This past month, work continued with rebuilding the four rank Wurlitzer chest. WOW, there are so many parts… Magnets are all being removed, tested, re-gasketed and re-installed. My assistant, Eleanor, helps with the process by removing all of the old gaskets and testing the magnets with an ohmmeter to ensure they are good to get reinstalled.
Substantial work has been done with wiring up the control panel and VFDs. The goal is to finish up all of the things within the walls so the drywall can be installed. When that is complete, the massive pile of organ parts can make their way from one side of the basement to the other!
The upright piano has a vacuum action in it which requires a vacuum pump to operate. The one that I had on hand was a rigged shop vac pump that was extremely noisy and smelt of ozone as soon as it was switched on. A new pump was ordered and arrived this past month. It has a potentiometer on it for controlling motor speed (suction). It operates quiet enough to just place in the base of the piano. This was a win and allowed me to cross off running another pipe from the blower room.
Finally, the projector arrived. Although it fit in the projector alcove, there wasn’t enough height to tilt the projector down. Out came “Sammy” sawzall… The projector alcove is now 16” taller, which leaves plenty of room for tilting the projector, heat dissipation and extra traps!! After all, there is a wind line that runs up there… The project was successful overall despite dropping Sammy while walking in the attic. The blade went right through the ceiling over the kitchen table. Yes, my wife was in the kitchen at the time and I might have gotten in a small amount of trouble!
This past month, work has begun on mounting the rest of the static wind lines from the blower room. The lines now stretch from the blower room to the tone chute. The road block I ran into connecting the lines to the trunks that go into the chamber was the weight of the 10” lines from the ceiling to the trunks on the ground. I’d have to guess about 50 pounds per pipe just for that little section. Unistrut was purchased to provide mechanical support, so that the weight of the pipes aren’t solely supported by the PVC cement. Thanks to DTOS member, Steve Southworth for locating 10” unistrut pipe clamps on eBay. These are harder to find than you would think.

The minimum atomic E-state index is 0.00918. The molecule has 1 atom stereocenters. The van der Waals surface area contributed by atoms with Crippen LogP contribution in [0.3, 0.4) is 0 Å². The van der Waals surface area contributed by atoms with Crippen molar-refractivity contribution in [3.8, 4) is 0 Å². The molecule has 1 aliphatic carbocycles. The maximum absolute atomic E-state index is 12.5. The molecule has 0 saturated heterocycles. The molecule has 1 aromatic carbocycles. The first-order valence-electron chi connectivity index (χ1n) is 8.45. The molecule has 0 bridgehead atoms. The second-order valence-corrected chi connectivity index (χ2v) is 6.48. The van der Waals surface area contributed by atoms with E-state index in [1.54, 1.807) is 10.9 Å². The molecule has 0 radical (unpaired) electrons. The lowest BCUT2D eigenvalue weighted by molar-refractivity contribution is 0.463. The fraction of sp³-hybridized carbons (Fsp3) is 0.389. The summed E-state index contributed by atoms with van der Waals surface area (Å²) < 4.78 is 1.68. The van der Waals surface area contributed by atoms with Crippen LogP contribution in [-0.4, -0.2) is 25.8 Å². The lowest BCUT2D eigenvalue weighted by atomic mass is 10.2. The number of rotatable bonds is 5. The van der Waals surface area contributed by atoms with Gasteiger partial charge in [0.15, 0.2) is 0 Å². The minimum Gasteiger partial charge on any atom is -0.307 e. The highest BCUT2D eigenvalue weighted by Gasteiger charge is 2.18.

The 18 note chime action that I reported on last month has been completed and is awaiting installation in the tone chute after the drywall work is complete.
Speaking of the tone chute, wall construction continued with the front wall going in. Special thanks to my neighbor John for helping me lift it in place and spending the following half hour with a sledge hammer getting the wall over the high spot in the floor. The dining room table above doesn’t lean too bad… That wall was wired up for lighting and outlets and is closer to being ready for drywall. Another challenge that was overcome was the wind line for the player piano which is going in the tone chute. The vacuum pump that I had was extremely noisy and smelt of ozone as soon as it was switched on. Not wanting to deal with the noise or potential fire from that unit, a new one was purchased and should arrive sometime in July. Depending on the noise level, the pump could probably just go in the bottom of the piano and not require a line from the blower room.
Work has begun on a four-rank Wurlitzer chest which consists of a diapason, flute and two strings. As of the time of writing, the toe boards have been completely stripped of all pallets, pins and springs, leaving a flat surface on both sides. Next week, I will be taking them to Nolte’s shop in West Allis (which is too close for comfort to Grebe’s bakery). They have a sanding machine that will be used to ensure a flat surface for the pallets to seat on.
Meanwhile, an A/V distribution system was put together to distribute sound and video to the projector and TVs. The idea is to have a camera feed of the music room to be viewed by people in the living room or downstairs who may not be able to see a performance. It can also be used for distributing video of a silent film if including that in a program.